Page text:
What a great film! Intelligent, smart and funny. Alejandro Gonzalez Inarritu's black satirical comedy has got it all (almost; more on that later). Great acting from everybody, smart writing, brilliant cinematography, ambitious - and very well executed - directing (and editing), and a fantastic soundtrack. No wonder it had been sweeping up accolades, and if Boyhood took just one year less and more to tell its story, there would not be much competition against it from this year's crop.
Innaritu told a story that is beyond one man's struggle for self-worth. He satirised the entire world of showbiz - the actors, the critics, the assistants, the agents - and also the state of our humanity - the latter of which could be a bit too much on the nose, though.
However, Innaritu did something unexpected in the final act. It was an unexpected act in what could have been really expected but dramatic. And the open ending was refreshing.
Technically, this film was amazing! Almost the whole 119 minutes (minus about 2 scenes) had been edited to appear as if it was one long continuous take. Initially, for the more aware, this could have been distracting, but slowly you get used to it and appreciate the style. It literally does make you feel like you are in the scene with the actors - very fly-on-the-wall - so everything feels more visceral, and as you follow Micheal Keaton's character you get a very realistic experience on his feelings. Perhaps, we are the voice in his head? Or maybe we are all just observers during our brief time in this world?
Kudos to the writing team of Inarritu, Nicolas Giacobone, Alexander Dinelaris, Jr, and Armando Bo. The script was smart, witty and on-point. Humour was sprinkled liberally throughout the script, intelligent play on words, witty quips, dry, deadpanned, black, all sorts. The monologues felt organic and in character.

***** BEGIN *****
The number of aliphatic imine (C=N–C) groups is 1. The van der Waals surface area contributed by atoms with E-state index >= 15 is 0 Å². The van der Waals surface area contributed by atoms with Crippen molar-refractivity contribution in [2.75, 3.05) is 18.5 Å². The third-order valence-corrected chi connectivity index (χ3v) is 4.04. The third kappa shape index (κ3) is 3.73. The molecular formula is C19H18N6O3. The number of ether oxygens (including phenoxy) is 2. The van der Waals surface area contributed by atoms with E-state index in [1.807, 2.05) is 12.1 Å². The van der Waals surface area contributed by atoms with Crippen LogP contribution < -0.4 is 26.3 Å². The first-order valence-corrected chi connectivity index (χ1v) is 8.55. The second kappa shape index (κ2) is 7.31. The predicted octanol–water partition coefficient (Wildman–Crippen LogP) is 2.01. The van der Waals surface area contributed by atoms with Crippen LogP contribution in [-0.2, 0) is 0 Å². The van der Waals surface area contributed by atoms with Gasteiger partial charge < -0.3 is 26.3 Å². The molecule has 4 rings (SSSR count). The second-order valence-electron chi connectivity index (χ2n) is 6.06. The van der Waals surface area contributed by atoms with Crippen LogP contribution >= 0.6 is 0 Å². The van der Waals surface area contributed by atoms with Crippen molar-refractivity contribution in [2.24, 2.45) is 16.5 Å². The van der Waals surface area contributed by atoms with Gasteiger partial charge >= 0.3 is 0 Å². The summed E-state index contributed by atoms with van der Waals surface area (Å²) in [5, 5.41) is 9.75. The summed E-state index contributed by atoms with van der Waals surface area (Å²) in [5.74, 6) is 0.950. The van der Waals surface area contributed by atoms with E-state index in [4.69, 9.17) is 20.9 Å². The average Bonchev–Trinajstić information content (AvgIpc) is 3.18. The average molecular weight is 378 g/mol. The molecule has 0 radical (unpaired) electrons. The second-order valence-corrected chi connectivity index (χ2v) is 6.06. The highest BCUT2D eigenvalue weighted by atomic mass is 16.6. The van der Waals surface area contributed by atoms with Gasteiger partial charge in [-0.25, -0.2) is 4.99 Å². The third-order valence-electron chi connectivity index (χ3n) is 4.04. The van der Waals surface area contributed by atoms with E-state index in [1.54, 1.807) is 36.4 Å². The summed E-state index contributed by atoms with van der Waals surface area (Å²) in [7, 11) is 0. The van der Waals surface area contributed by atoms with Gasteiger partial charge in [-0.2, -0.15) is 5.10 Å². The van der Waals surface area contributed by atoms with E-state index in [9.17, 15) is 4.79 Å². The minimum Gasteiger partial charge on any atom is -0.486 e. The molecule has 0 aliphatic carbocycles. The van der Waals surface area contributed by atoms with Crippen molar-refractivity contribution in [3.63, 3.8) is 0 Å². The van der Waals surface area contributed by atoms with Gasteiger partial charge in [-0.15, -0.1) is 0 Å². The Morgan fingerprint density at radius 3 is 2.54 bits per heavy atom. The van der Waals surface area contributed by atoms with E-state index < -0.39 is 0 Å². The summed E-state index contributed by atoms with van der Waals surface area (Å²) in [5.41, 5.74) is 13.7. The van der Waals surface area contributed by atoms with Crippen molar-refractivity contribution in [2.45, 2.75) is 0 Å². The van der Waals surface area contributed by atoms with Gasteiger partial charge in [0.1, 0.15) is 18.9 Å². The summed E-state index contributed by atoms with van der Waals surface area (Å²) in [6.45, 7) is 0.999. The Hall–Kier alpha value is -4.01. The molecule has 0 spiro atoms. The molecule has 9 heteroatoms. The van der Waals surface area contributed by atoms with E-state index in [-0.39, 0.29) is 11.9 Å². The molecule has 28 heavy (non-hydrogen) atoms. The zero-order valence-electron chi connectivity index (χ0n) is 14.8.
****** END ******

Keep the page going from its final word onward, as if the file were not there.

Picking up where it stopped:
Keaton was superb. As our protagonist, he is in a lot of the scenes, and as aforementioned, most of the scenes were in one take (then edited together) and that puts a lot of demand on the actor. Keaton accomplished it brilliantly. He brings us into the mind of his character, such that in the beginning, we are not even sure if he is insane, schizophrenic, or truly super. And, that final act, was truly a tour de force moment. You could never really tell what was going to happen next.
So in this year's race for Best Actor, where does Keaton stand? Between Keaton, The Theory of Everything's Eddie Redmayne, and The Imitation Game's Benedict Cumberbatch, Redmayne has the showiest role; Cumberbatch has the most nuanced performance; and Keaton had the most engaging. Keaton might still be the front runner against the Brits.
Edward Norton gave his best performance since Primal Fear. It was a vanity free performace that threatens to steal the limelight from Keaton in the first two acts. The scenes between Norton and Keaton were one of the best, but that said, Norton scenes with Emma Stone were a good counter-balance to all the craziness around.
Stone had one great scene, and she nailed it! That would be the scene that would nail her an Oscar nomination. (Although after that I could really appreciate the joke that Tina Fey and Amy Poehler made of her during the 72nd Golden Globes Awards)
Naomi Watts did not have a showy role here but better her than anybody else. Zach Galifianakis was so much better in smaller doses, where he could actually be found to be funny. Amy Ryan and Andrea Riseborough rounds up the capable cast.
My utmost kudos and amazement to cinematographer Emmanuel Lubezki. His work here was so more deserving of an Oscar than on Gravity. Now I just need him to work with Guillermo del Toro.
It is a pity that Antonio Sanchez's work on the soundtrack has been disqualified for the Oscars, but perhaps because it was almost completely improvised which made it quite good.
How do you differentiate between a director who had vision and one who was technically very skilled? Both had ambition which was more than met.
Similarly, how do you differentiate two films about two great stories?
In my opinion, the answer is: which one had the most heart. And in this case, Richard Linklater's Boyhood. Simple and visionary in its story, but sincere in its execution.